If you love rye bread, you probably live in one of two worlds: one where you can get it at the ready or one in which you long for it, because the supermarket stuff just doesn’t cut it. Realistically speaking, this post is for the the second group as I live in the first one — The Big Apple, Pastrami Central, A Place Where Bagels Are Fresh All Day And Night. And yet, even here I can only think of a handful of places with reliably good freshly-baked rye bread at the ready. And that may be a generous estimation.
A few months ago, a friend called to say that she was telling her office mates about how I love to grill pizza and they set to searching for my recipe on this site and couldn’t find it. Gulp, I said, I’ve just never written it up! From that day forward, I made it my Summer Priority to walk you through pizza on the grill, but I have failed at each turn. Either we’ve made the pizza too late in the evening and the pictures came out anything but appetizing, or the day I decided to try again, it has rained. Seriously. If you want thunderstorms to suddenly threaten, let me promise to make you grilled pizza for dinner.
I’ve been at a bit of a standstill in the kitchen this month. It’s not really a lack of ideas vexing me, but a lack of desire to spend any time in front of a stove or oven now that the weather is so delicious, I believe I at least owe it the courtesy of spending time out in it. Sure, there are savory tarts and summery salads and even another burger bun recipe on my agenda; there’s a cake in my fridge that’s so pretty I will not be the least bit offended if you mount a protest that I am waiting until next time to tell you about it, but I need to level with you: I have not cooked a real dinner for us in over a month. A month! Perhaps longer.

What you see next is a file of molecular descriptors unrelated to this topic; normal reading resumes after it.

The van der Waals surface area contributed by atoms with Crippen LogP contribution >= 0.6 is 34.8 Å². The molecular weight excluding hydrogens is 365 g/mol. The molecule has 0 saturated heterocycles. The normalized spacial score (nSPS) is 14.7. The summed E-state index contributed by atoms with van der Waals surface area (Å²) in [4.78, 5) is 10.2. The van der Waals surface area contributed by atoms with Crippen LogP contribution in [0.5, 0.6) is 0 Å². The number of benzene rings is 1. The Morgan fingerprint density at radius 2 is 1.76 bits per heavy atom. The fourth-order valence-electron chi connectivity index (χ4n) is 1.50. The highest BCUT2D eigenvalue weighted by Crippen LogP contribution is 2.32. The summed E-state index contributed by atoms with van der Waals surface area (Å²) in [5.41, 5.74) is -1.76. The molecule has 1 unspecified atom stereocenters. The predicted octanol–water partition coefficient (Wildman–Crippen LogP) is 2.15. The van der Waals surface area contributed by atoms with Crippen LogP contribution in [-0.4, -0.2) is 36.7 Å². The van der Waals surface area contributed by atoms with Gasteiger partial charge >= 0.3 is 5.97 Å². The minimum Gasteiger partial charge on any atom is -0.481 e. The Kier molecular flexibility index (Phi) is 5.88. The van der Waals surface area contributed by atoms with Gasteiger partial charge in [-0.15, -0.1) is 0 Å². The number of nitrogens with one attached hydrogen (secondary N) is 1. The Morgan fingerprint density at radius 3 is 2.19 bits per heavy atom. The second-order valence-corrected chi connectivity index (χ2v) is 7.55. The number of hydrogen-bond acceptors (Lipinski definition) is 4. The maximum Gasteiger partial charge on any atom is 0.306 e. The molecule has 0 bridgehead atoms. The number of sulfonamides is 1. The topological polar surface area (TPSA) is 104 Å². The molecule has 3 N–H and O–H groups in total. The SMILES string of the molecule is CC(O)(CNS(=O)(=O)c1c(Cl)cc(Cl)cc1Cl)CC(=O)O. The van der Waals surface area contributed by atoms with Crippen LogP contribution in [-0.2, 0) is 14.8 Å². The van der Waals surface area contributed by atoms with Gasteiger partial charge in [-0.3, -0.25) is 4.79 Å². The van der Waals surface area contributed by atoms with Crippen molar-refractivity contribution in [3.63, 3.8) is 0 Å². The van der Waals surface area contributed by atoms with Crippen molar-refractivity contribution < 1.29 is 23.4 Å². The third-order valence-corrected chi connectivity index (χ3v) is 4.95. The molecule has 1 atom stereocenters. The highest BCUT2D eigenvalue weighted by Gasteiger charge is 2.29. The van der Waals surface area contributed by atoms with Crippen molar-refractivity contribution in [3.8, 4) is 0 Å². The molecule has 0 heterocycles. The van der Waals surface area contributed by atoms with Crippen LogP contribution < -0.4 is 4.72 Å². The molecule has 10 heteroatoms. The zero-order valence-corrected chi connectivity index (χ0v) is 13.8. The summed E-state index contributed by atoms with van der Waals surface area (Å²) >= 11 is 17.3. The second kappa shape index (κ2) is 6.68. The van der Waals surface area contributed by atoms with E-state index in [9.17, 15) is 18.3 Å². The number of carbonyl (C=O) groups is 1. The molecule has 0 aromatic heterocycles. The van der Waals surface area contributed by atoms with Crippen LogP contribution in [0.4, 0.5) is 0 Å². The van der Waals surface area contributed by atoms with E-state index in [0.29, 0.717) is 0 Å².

Do you know what this is? This is It. This is the hamburger bun recipe I’d been obsessing, dreaming and fretting over when I had my Incident back in May, which was namely that I’d spent a ridiculous amount of time and ingredients fighting a no-good recipe with a decidedly average finish. Since then, my frustration has faded somewhat, and I’ve come to terms with the fact that perhaps they weren’t the end of the world, they just weren’t the thing I was looking for: they were more of a limp white bread bun — the kind so easily purchased at a store under any generic brand, it made little sense to eek them out at home — and I wanted something a little more moist and rich. I wanted something better, the kind of thing that you knew you weren’t going to get in any plastic bag.
There are a whole lot of foods that I’m not sure are even worth the trouble of making at home, though I suspect this list varies by what you have accessible in your neighborhood. I feel fairly certain I won’t be making any falafel sandwiches in our new kitchen, especially now that I’ve discovered our proximity to the $2.50 perfection at Mamouns. I’m not even sure I’ll ever make pirogi again, after finding my fluffy, light pirogi nirvana this weekend at the Ukranian National Home. And in general, I’ve never seen a whole lot of purpose in making bagels from scratch in New York City — save a one-time baking frenzy — and certainly not when we lived less than two blocks from our bagel ideal, Murrays. (I’m a little lost for a decent bagel in the East Village — anyone? I think we’ve been spoiled.)
Growing up, I never gave bialys much thought. The bagel shop where I briefly worked in high school had us front-end people take bagels off the machine rollers, pinch together the centers, schmear them with the onion filling and leave them on a tray for the professionals to bake, and that was about far as I’d considered them — a bagel variant. Oh, and that they were excellent toasted with salted butter.